Is standardisation the answer as the auto sector faces an uncertain future?
The automotive industry has had a tough three years. In 2018 the industry shrank to such an extent that the International Monetary Fund reported it represented 30% of the year’s drop in global trade. This decline continued into 2019, which analysts attributed to the developed world reaching saturation point, coupled with a slowdown in BRIC economies.
Despite the dip in sales, the automotive industry is still a heavyweight, churning out 80m units at its peak. Considering the average car consists of around 30,000 parts, any number of manufacturers from any number of different countries could have contributed to one vehicle.
And as digital components account for 40% of the cost of a new engine, this represents a major sourcing operation across a sprawling network of risks for procurement. In a nutshell, there is an awful lot at stake.
2020 introduced its own unique challenges and when the delayed effects struck home, reports of component supply issues starting emerging as digital chips for engineering applications were becoming hard to acquire. With less than 100m cars in production compared to more than 1bn smartphones, consumer electronics manufacturers such as Apple and Samsung easily out-gunned the likes of Toyota and Volkswagen, and automotive firms were forced to delay production of some high-end models and furlough over 10,000 people because of what the company referred to as a “massive” shortfall in chips.
The case for keeping it the same
Standardisation of components could help prevent similar supply shortages in future. Admittedly, a world-leading competitive driver like Lewis Hamilton would probably prefer his car to be unique, more efficient and streamlined than Valtteri Bottas’s, but even F1 has come to acknowledge the benefits of standardisation, rolling it out across wheel trims and even braking systems. In your average car, standardisation ticks all the boxes of how to create a resilient supply chain.
If a new Toyota SUV requires 2,000 components, it makes little sense to source from a niche manufacturer in Mongolia instead of a factory in a nearby city, which also happens to supply Honda and Nissan. But in addition to making the supply chain more secure, it guarantees a cheaper price when bulk buying and if using the same parts on different models, plus staff will require less training when using the same components across all models on the assembly line. As well as increasing quality control it can help forge a more flexible ‘global but local’ supply chain.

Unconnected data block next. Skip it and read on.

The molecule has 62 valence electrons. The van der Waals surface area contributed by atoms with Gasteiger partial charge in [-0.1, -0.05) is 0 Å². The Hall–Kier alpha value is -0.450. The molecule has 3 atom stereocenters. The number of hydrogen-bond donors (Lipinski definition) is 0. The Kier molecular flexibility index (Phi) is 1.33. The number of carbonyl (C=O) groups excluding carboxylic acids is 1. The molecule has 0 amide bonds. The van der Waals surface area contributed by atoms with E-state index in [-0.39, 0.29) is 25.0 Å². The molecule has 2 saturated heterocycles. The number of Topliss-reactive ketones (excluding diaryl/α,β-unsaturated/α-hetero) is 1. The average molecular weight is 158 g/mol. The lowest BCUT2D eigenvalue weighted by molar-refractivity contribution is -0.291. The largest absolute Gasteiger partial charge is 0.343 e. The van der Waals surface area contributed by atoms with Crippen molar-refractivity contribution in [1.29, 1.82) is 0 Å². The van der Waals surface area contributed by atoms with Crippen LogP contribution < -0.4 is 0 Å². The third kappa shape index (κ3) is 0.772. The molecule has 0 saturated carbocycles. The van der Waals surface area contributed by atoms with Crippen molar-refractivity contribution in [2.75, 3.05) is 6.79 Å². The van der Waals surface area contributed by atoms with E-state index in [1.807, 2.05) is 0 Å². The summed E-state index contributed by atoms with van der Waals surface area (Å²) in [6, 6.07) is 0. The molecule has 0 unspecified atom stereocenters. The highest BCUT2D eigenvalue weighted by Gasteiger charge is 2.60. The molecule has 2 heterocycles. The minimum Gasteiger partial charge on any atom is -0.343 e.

Jaguar Land Rover is one such company striving for this. Faced with multiple mechanical standards, software platforms and control architectures, the company is moving towards greater standardisation to help simplify cost planning, speed up production and reduce spares procurement. Similarly, Volkswagen chief executive Herbert Diess recently announced plans to “apply a standardised platform model introduced for vehicle production years ago to software, batteries and charging” in its electric vehicles (EVs).
This flourishing EV market is another driver for standardisation. Last year saw EV sales rise to 8.5m globally and in 10 years that’s expected to top 116m, according to Deloitte. Volkswagen’s ambition to beat Tesla to become the world’s largest maker of EVs is sizable but not impossible. Analysts predict it will need to spend upwards of US$29bn to realise this ambition; however, young EV businesses don’t have the same calibre of investment. The hopes of startups such as Rivian and TankTwo depend on standardisation as a means of reducing both supply chain complexity and costs.
The main stumbling block for EV manufacturers seems to be the gap between EVs on the road and charging modules. In the US for example, 2018 saw an 80% rise in EV sales but just 13% growth in charging stations the next year. Further, the majority of charging stations need to be replaced rather than maintained due to a lack of spare parts.
The desire for product differentiation is a key barrier to standardisation. Whether it’s shoes, ready meals or five-door saloons, consumers are increasingly seeking custom products, even if this is only to a small extent, so as not to choose off the peg.
According to McKinsey’s What’s driving the global automotive industry report, car buyers are seeking “region-specific features, performance, and styling, as well as an element of uniqueness”.
“Most automakers respond to this demand with an increasing number of derivatives subject to mark-ups compared with standard models.” And the result? Well, the jury’s out. Although manufacturers could enjoy many benefits from standardisation, consumers may be decreasing their chances to embrace it.